In the age of hyper-capitalism coined as “globalization” the export of mercenaries and private security armies has become an integral part of the international political economy. But when a country like Colombia, in a state of civil war since 1964, sends men to fight in a foreign nation like the United Arab Emirates it does not only raise eyebrows, but questions the global spill-over effects of a “war system” gone awry and all of its distortions.http://www.nytimes.com/2011/05/15/world/middleeast/15prince.html?_r=1&scp=1&sq=colombian%20mercenaries&st=cse
The New York Times on Sunday, May 15, ran a front page story that starts: “Late one night last November, a plane carrying dozens of Colombian men touched down in this glittering seaside capital.” This is Abu Dhabi, the capital of the United Arab Emirates and the goal of these men was to join a battalion of mercenaries created by Erik Price, the founder of the now defunct Blackwater and now head of a new security company Reflex Response. This mercenary force includes, alongside Colombians, nationals from the U.S., Britain, South Africa, and France. It is designed to conduct special operations, protect pipelines and key sectors, and most importantly be prepared to defend the ruling dynasty from the winds of democratic rebellions that are sweeping the Arab World.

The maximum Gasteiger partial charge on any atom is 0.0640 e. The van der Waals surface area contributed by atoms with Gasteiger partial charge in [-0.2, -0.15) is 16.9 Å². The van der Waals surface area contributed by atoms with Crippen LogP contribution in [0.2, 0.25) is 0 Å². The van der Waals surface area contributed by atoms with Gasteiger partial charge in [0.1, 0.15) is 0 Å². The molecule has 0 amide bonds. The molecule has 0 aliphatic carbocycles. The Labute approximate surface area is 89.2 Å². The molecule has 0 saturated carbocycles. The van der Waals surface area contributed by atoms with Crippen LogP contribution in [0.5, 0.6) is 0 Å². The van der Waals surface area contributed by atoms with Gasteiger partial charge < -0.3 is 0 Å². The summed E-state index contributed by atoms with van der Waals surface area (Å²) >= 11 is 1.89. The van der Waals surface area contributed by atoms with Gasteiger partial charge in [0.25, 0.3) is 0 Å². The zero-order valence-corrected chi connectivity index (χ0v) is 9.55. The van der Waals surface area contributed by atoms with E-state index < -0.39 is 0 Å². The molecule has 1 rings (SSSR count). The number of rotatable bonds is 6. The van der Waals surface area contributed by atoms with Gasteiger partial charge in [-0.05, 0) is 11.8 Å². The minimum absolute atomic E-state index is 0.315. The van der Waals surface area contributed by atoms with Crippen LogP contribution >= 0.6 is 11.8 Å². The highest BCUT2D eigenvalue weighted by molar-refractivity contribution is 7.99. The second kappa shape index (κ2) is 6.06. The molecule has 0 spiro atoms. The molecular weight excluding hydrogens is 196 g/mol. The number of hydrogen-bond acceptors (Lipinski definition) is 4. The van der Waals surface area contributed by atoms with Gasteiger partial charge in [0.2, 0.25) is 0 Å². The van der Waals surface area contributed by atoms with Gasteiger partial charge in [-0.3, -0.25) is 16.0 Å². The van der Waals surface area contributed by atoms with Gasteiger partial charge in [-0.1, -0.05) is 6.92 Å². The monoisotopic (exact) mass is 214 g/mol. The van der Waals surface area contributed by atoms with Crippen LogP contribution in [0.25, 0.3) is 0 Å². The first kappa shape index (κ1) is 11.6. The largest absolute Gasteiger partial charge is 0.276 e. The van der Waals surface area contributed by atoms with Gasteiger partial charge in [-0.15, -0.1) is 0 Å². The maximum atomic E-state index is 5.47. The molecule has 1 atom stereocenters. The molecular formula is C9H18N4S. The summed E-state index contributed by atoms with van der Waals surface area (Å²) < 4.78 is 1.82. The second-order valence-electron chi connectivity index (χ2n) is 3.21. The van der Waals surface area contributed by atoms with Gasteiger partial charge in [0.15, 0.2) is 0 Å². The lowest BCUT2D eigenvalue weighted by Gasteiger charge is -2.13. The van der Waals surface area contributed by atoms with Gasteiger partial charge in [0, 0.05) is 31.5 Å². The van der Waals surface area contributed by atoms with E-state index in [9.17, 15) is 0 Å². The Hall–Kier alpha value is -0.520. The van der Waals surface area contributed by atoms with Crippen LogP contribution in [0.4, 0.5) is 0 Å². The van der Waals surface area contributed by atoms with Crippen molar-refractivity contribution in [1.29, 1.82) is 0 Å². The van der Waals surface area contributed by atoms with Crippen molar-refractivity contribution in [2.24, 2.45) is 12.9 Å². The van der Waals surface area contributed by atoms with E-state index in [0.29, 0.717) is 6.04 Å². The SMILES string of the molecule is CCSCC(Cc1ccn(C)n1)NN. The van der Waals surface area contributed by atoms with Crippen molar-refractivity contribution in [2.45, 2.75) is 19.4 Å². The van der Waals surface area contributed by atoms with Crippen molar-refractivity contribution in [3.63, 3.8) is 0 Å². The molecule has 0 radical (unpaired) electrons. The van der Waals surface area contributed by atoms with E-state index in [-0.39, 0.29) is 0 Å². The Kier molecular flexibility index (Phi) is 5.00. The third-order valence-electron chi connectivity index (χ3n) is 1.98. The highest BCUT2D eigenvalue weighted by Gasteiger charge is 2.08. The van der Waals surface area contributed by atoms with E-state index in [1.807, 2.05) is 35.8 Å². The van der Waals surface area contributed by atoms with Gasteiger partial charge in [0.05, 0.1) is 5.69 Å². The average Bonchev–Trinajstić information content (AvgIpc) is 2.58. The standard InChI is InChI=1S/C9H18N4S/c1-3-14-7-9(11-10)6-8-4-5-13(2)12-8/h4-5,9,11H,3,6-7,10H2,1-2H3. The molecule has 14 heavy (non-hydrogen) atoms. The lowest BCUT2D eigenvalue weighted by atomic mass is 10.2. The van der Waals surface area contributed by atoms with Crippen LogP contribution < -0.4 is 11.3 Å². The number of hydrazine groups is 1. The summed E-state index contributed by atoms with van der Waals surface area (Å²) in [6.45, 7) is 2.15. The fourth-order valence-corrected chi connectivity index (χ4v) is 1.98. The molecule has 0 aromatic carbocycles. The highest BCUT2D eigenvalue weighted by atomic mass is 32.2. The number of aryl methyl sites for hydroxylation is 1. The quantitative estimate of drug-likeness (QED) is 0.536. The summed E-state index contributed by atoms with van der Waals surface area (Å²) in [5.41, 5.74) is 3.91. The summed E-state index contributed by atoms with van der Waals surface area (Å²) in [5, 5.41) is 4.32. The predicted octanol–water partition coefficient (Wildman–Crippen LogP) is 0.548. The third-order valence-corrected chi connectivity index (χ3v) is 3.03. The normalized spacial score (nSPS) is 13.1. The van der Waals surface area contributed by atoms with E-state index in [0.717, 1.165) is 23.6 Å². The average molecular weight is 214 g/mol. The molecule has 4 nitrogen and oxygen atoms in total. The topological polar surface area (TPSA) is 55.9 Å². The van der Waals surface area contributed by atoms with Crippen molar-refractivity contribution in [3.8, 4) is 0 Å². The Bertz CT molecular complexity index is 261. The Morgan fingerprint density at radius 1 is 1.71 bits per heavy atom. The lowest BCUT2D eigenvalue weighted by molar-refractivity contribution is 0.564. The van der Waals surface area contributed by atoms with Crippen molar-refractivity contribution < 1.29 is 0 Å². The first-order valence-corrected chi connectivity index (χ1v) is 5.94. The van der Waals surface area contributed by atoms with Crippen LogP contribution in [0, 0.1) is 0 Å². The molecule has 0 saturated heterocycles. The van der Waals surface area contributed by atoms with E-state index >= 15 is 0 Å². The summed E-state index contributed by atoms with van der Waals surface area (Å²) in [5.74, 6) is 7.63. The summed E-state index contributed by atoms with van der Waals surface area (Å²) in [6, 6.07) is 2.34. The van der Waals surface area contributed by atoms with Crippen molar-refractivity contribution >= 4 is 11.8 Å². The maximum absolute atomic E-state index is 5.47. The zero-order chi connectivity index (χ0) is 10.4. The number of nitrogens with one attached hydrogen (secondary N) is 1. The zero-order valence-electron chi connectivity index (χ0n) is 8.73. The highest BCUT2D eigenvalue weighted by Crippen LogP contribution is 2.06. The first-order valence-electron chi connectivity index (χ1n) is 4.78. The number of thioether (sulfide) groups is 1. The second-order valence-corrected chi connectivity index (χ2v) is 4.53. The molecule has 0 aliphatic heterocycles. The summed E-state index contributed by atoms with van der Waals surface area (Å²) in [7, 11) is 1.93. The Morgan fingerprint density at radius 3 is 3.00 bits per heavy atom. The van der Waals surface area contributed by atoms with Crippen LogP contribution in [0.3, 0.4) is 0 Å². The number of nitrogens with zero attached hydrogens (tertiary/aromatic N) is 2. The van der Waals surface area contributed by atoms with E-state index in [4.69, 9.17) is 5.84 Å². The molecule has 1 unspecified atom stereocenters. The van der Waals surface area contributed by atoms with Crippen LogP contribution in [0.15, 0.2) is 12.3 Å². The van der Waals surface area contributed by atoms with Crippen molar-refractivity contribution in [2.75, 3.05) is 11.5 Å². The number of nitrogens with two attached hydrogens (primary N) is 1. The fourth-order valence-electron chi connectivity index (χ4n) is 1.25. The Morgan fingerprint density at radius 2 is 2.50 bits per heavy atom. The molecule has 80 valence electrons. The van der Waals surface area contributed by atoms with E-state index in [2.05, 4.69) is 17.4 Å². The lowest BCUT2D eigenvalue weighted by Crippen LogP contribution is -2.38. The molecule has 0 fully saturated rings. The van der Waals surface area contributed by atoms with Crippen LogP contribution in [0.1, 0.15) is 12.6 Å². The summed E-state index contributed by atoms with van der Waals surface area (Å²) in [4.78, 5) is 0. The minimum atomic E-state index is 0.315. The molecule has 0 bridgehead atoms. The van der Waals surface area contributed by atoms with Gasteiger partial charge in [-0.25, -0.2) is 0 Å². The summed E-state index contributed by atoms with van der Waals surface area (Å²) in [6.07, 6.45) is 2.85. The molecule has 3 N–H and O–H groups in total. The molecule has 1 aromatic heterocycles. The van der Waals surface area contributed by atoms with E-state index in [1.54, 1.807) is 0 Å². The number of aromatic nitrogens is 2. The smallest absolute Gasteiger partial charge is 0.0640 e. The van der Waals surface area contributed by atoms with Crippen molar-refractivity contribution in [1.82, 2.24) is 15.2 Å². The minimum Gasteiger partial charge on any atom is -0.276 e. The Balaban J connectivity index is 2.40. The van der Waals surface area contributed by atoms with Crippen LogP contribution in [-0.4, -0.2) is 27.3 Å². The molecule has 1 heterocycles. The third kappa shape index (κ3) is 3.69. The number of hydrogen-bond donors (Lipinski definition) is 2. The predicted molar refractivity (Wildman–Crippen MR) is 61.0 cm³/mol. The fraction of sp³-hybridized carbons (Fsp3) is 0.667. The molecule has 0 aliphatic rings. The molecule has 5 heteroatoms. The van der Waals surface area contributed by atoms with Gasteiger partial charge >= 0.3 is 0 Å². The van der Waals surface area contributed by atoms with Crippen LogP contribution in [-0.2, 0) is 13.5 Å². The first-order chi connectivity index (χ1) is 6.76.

The irony is that Colombia—following the paths of Israel and South Africa (two pioneers in the business of mercenaries)—is exporting the commodity of war in the form of labor. This can be attributed to a number of factors:
1. The availability of “skills” and “know how” accumulated during its protracted conflict.
2. The existence of a surplus of labor that its war system does not need.
3. The much higher wages that these “skills” fetch in the global market.
It seems that alongside the country’s traditional cash crops: coffee, oil, gold, coal, and cocaine, its “war system” is finding a new niche in the lucrative global market of killing and suppression.